One of the hype bands of the last few years, Clap Your Hands Say Yeah, have dropped off the radar to such an extent that Getintothis’ Dickie Felton flies solo to Liverpool’s Academy. More fool those who missed it.
None of my mates wanted to come to this gig.
‘But they are one of the greatest indie bands ever,‘ I pleaded – to no avail.
For me seeing American alt-rockers Clap Your Hands, Say Yeah was one of the things I just had to do. In 2006 a US friend sent me the group’s first album and I was hooked.
So a solo trip was in order and a freezing Friday greeted CYHSY to Liverpool’s O2 Academy.
The sub-zero temperature was noted by the group as they took to the stage. Baseball cap-wearing frontman Alec Ounsworth told the crowd: ‘Liverpool is cold. So you’ll all have to move around a lot.‘
It wasn’t but long before the atmosphere and response to a fabulous set was red hot. Older tracks which wowed the crowd included Details of the War, The Skin of My Yellow Country Teeth, Some Loud Thunder.
Songs from their latest album, Hysterical, went down well too.
One of their most recent singles Maniac is three minutes of indie pop perfection and the Liverpool crowd loved it.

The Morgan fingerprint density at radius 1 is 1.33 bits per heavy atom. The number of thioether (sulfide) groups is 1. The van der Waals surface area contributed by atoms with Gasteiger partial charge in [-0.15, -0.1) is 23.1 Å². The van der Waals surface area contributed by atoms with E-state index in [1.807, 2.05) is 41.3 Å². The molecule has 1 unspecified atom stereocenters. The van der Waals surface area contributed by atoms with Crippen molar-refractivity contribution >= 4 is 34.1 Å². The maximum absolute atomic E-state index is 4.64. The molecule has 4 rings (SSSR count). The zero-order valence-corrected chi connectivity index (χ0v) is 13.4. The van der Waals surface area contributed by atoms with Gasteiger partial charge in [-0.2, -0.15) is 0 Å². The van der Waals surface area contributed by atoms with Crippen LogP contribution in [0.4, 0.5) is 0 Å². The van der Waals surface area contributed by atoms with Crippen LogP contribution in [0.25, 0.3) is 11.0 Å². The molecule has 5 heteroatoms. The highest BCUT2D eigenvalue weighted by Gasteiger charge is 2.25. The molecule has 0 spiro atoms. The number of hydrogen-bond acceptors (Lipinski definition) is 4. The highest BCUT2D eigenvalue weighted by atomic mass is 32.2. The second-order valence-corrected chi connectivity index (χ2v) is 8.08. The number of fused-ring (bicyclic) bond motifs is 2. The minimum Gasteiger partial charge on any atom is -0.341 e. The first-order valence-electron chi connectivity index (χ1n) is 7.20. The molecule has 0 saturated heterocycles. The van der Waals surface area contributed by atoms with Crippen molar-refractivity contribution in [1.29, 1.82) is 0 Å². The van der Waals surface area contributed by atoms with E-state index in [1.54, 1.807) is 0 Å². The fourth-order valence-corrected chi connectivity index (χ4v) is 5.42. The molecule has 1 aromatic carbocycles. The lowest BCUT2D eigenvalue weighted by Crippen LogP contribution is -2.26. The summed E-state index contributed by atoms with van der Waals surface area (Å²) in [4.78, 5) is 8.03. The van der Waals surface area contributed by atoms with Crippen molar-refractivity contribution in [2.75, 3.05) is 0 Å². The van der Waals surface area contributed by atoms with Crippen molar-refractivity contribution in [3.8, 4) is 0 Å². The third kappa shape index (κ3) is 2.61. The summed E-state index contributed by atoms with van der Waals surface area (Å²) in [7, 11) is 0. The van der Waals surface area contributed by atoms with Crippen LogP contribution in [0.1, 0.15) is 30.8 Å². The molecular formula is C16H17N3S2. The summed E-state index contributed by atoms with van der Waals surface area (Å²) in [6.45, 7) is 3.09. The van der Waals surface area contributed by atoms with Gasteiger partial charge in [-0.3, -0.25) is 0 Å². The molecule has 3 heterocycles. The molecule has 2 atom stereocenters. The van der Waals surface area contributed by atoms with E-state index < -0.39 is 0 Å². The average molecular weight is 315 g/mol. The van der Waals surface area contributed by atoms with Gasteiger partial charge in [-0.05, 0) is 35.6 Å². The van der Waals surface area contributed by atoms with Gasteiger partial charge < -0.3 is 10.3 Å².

It’s hard to describe CYHSY – a little like Talking Heads and at times reminiscent of early REM with Ounsworth’s impossible to make out singing recalling Stipe at his best. It’s frantic but lots of fun.
Formed in 2004 and with three sensational albums behind them CYHSY have famous fans including David Bowie and David Byrne.
Everyone from the New York Times to Rolling Stones has championed them. But you get them impression they are not in the slightest bit bothered about chart positions or exposure. They seem content to just play songs that people love.
They’re down to earth nature makes you want to have a pint with them – and some of the audience do. Towards the close of the one hour set Ounsworth states: ‘We are hanging around for the aftershow so we’ll see you all there.‘
It’s a tragedy of epic proportions that CYHSY are not playing to bigger audiences in Britain as this group are truly special. But I’ll make a bold prediction – in a few years we’ll see them playing to thousands.
And when that happens I’ll say to my stay-away mates: ‘Remember the time Clap Your Hands Say Yeah played the small room at the Academy? Of course you don’t. You weren’t there.‘
Pictures by Darren Aston.